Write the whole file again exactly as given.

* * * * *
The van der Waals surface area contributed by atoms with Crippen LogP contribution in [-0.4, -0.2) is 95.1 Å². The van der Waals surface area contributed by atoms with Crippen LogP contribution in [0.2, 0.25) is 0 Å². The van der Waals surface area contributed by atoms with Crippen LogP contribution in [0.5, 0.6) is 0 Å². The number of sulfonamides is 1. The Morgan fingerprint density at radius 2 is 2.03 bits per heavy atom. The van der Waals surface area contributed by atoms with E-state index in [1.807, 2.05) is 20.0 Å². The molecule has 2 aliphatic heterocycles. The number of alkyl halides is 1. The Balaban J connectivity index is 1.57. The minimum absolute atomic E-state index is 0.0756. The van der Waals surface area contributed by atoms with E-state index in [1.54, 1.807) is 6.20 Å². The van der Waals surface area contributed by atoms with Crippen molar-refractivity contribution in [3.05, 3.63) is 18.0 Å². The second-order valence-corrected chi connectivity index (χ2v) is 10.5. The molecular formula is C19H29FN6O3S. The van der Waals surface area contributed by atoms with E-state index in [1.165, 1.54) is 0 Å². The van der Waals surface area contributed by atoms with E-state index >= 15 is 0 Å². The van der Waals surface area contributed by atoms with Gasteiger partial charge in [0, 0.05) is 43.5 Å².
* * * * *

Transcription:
The van der Waals surface area contributed by atoms with Crippen LogP contribution in [-0.4, -0.2) is 95.1 Å². The van der Waals surface area contributed by atoms with Crippen LogP contribution in [0.2, 0.25) is 0 Å². The van der Waals surface area contributed by atoms with Crippen LogP contribution in [0.5, 0.6) is 0 Å². The number of sulfonamides is 1. The Morgan fingerprint density at radius 2 is 2.03 bits per heavy atom. The van der Waals surface area contributed by atoms with E-state index in [1.807, 2.05) is 20.0 Å². The molecule has 2 aliphatic heterocycles. The number of alkyl halides is 1. The Balaban J connectivity index is 1.57. The minimum absolute atomic E-state index is 0.0756. The van der Waals surface area contributed by atoms with E-state index in [1.54, 1.807) is 6.20 Å². The van der Waals surface area contributed by atoms with Crippen molar-refractivity contribution in [3.05, 3.63) is 18.0 Å². The second-order valence-corrected chi connectivity index (χ2v) is 10.5. The molecular formula is C19H29FN6O3S. The van der Waals surface area contributed by atoms with E-state index in [1.165, 1.54) is 0 Å². The van der Waals surface area contributed by atoms with E-state index >= 15 is 0 Å². The van der Waals surface area contributed by atoms with Gasteiger partial charge in [0, 0.05) is 43.5 Å².